Peak Place Coffeehouse
2360 Montebello Square Drive, 445-1050, peakplacecoffeehouse.com
I'm not going to tell you how lost I got trying to find Peak Place, but just know that if you're similarly challenged, it's located behind everything and tucked in the corner of the strip mall. The struggle did nothing to detract from a very cool interior, the front door opening into a low-ceilinged area with different rooms branching off at different ceiling heights. Chalkboards broadcast rotating live-music schedules, along with specialized coffee drinks and a nice alcohol list.
We drank a hot cocoa ($2/eight ounces), balanced and bittersweet, and a bold café au lait ($2.50/12 ounces). The delicious breakfast hash ($7) brought peppery squares of fruity sweet potato with onions, spicy chunks of chorizo and a pair of tragically overdone fried eggs. It was an impressive depth of flavor, also true with the shepherd's pie ($6), a neon-orange layer of mashed sweet potato topping a deep, rich brown mix of grass-fed ground beef, carrots, onions and spices. — Bryce Crawford
Thai Lily Cuisine and Yakitori 8
319 N. Chelton Road, 597-8374, thaililycuisine.com
Finding faces on plates remains rare in the U.S., unless you're eating at a Korean, Mexican or, as in this case, Thai restaurant. People seem averse to eyes staring up at them, and often don't have the patience required to sort flesh from bone before each substantial bite.
But there's a reward for the toil with Thai Lily's red curry fish ($10.25), a fully intact tilapia laid crisp with spice-flecked char in a floral curry broth under sautéed white and green onions, green bell pepper slivers and whole wilted basil leaves. (Two other menu options sub in either a ginger sauce or Thai hot chili sauce.) Pick and pour the dish over steamed rice. At a 4-out-of-5 heat, the basil essence still pervades through the sauce's serious chili smolder, while the skin's crunch yields to soft meat. At the end, naught remains but a stripped spine and tail attached to a browned, toothy beak, and lingering curry loveliness. — Matthew Schniper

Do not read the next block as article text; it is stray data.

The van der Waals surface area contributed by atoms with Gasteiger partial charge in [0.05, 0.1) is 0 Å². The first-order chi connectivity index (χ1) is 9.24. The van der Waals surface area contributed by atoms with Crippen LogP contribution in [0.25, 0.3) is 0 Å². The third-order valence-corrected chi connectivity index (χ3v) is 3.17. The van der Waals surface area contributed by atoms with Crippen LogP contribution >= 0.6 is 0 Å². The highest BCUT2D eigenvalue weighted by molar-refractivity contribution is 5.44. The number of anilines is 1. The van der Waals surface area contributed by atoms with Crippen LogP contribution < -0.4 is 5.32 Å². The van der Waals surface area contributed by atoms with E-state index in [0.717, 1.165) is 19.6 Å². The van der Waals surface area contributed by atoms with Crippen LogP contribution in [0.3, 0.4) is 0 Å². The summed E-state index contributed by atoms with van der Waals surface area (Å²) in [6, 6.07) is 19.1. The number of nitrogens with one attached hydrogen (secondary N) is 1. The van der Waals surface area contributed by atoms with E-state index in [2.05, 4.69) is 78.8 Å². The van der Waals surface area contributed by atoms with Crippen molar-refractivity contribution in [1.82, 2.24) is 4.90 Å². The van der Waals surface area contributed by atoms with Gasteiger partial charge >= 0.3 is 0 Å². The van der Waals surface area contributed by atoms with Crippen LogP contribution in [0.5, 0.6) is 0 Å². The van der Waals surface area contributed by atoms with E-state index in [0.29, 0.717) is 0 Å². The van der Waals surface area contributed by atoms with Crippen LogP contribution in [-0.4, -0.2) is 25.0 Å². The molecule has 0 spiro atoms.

Ruffrano's Hell's Kitchen Pizza
1670 E. Cheyenne Mountain Blvd., Unit E, 576-4355, ruffranoshellskitchenpizza.com
While Ruffrano's tightened its stranglehold on the Manitou Springs pizza scene, The Front tried out a mob theme with a "secret" dining room door in a location next to Tinseltown. After an ownership change, it was ultimately unsuccessful, and Ruffrano's moved in. Its second location now sports free delivery and an opened dining room with red accents and flames licking the walls. High-tops sit next to the ordering counter, surrounded by comfortable red leather chairs.
Aside from weekend pasta specials, one employee tells us it's the same menu as found in Manitou, which means our pick is the Hellfire ($22/18 inches). It combines mozzarella, hot Italian sausage, pepperoni, "Hellfire sauce" and pickled cherry peppers on a medium-thick, chewy crust. The pizza is greasy but sings with flavor. The pickled peppers are bright and stinging, while the flat layers of sausage make for a filling experience. — Bryce Crawford